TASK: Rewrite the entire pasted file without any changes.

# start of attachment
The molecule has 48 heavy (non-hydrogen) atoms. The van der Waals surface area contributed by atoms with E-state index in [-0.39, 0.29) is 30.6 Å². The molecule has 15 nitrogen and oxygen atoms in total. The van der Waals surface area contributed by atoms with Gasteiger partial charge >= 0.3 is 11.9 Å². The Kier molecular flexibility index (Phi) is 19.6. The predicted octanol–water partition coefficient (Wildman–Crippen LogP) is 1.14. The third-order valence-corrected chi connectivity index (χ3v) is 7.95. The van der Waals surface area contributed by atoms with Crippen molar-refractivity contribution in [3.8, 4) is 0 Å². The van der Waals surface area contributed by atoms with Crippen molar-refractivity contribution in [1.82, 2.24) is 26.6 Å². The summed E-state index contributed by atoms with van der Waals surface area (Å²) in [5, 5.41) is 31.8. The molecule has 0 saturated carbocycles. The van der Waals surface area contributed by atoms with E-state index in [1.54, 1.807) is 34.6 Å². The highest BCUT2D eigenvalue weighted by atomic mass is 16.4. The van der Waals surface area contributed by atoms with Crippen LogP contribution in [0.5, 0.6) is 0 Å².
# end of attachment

The molecule has 48 heavy (non-hydrogen) atoms. The van der Waals surface area contributed by atoms with E-state index in [-0.39, 0.29) is 30.6 Å². The molecule has 15 nitrogen and oxygen atoms in total. The van der Waals surface area contributed by atoms with Gasteiger partial charge >= 0.3 is 11.9 Å². The Kier molecular flexibility index (Phi) is 19.6. The predicted octanol–water partition coefficient (Wildman–Crippen LogP) is 1.14. The third-order valence-corrected chi connectivity index (χ3v) is 7.95. The van der Waals surface area contributed by atoms with Crippen molar-refractivity contribution in [3.8, 4) is 0 Å². The van der Waals surface area contributed by atoms with Crippen molar-refractivity contribution in [1.82, 2.24) is 26.6 Å². The summed E-state index contributed by atoms with van der Waals surface area (Å²) in [5, 5.41) is 31.8. The molecule has 0 saturated carbocycles. The van der Waals surface area contributed by atoms with E-state index in [1.54, 1.807) is 34.6 Å². The highest BCUT2D eigenvalue weighted by atomic mass is 16.4. The van der Waals surface area contributed by atoms with Crippen LogP contribution in [0.5, 0.6) is 0 Å².